Fracking at UK’s only active site halted by largest earth tremor yet recorded

Workers at a fracking site
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Fracking has stopped again at the UK’s only shale gas exploration site after a tremor, according to an energy firm.

“Micro seismic event”

Operations halted for 18 hours from Wednesday evening while Cuadrilla monitored the Preston New Road (PNR) site near Blackpool after what it called a “micro seismic event” with a local magnitude (ML) of 1.55. The same site also had to pause several times during a previous drilling phase in late 2018.

A spokesperson for the company claimed most people living near the site wouldn’t have noticed the tremor. He said it would have felt similar to someone dropping a large bag of shopping on the floor. “Minor movements of this level are to be expected and are way below anything that can cause harm or damage to anyone or their property,” he added.

Drill or Drop, a website that monitors the fracking industry, said the British Geological Survey had measured the tremor at 1.6ML. It reported descriptions of “a loud rumble and tremble”. People living near the site had both heard and felt the tremor, according to Drill or Drop.

The tremor was detected at 8.46pm on Wednesday, which was after the company had finished its fracking operations for the day. The Cuadrilla spokesperson added that the “integrity” of the PNR site has been confirmed by regulators.

Calls to stop fracking

Drill or Drop said there have been “54 seismic events” since PNR resumed operations on 15 August. It reported “local engineer, Michael Hill” as saying that the 1.6ML tremor was “more than ten times stronger than that allowed under the regulations”. He also claimed: “The 1.6ML event was strong enough to damage the well”.

In response to the latest tremor, shadow business secretary Rebecca Long-Bailey renewed calls to ban fracking.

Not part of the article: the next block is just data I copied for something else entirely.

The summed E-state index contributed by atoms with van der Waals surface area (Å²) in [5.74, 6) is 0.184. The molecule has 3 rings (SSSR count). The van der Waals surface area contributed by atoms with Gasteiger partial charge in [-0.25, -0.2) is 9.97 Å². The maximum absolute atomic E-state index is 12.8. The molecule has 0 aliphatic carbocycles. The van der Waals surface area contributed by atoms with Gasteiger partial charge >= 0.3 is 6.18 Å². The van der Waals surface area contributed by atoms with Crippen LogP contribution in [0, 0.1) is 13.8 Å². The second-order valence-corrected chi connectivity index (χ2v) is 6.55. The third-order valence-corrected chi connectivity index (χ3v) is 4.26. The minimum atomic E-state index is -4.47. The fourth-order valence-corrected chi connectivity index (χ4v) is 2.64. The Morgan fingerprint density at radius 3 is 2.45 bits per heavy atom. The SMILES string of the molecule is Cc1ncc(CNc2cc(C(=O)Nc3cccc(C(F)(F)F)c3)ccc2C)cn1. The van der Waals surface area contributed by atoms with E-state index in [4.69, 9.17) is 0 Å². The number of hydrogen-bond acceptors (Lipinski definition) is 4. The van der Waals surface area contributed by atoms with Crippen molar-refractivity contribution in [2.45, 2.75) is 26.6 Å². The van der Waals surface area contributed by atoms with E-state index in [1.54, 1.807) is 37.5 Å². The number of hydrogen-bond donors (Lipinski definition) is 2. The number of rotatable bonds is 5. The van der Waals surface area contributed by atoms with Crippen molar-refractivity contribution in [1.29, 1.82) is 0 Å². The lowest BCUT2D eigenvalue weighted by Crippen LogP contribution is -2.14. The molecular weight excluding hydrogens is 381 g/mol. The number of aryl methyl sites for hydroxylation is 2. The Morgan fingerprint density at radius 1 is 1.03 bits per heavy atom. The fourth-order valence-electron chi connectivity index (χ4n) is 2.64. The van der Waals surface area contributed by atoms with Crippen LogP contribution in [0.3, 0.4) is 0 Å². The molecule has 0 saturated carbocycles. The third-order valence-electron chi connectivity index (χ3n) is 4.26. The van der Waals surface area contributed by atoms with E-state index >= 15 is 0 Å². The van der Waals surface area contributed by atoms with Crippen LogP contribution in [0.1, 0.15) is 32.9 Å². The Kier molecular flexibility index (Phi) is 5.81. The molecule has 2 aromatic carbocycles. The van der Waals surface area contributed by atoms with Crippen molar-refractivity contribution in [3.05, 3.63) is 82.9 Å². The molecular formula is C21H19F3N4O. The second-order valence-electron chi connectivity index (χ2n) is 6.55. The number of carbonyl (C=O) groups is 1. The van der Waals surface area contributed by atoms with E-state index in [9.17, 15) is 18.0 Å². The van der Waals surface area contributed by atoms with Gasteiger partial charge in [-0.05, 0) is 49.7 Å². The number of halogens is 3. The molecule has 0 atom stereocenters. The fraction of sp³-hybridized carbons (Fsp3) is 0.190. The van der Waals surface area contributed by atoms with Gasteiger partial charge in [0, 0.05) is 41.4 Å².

Read on...

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Environmental campaign group Friends of the Earth claimed that in 60 days of fracking last year, there were 57 tremors in Lancashire.

It’s “obvious” that fracking can’t be carried out without triggering earthquakes, according to Jamie Peters, a campaigner for the organisation. He added: “Even small vibrations at ground level can be the sign of far more damaging impacts deep underground”.

The government has argued that the extraction of shale gas through fracking could support the UK’s transition to net zero greenhouse gas emissions. Recent research in the US has suggested the fracking industry there could have been “a major player” in the “massive” rise in global methane emissions.

The movement was stronger than a 1.5-magnitude tremor which halted work at the shale site in December. At the time, Cuadrilla claimed such a tremor would feel like “dropping a melon”:

Both of these are considered red events under the traffic light system for monitoring seismic events during fracking, and pausing work for 18 hours is the routine response for any tremor over 0.5.

Featured image and additional reporting via Press Association

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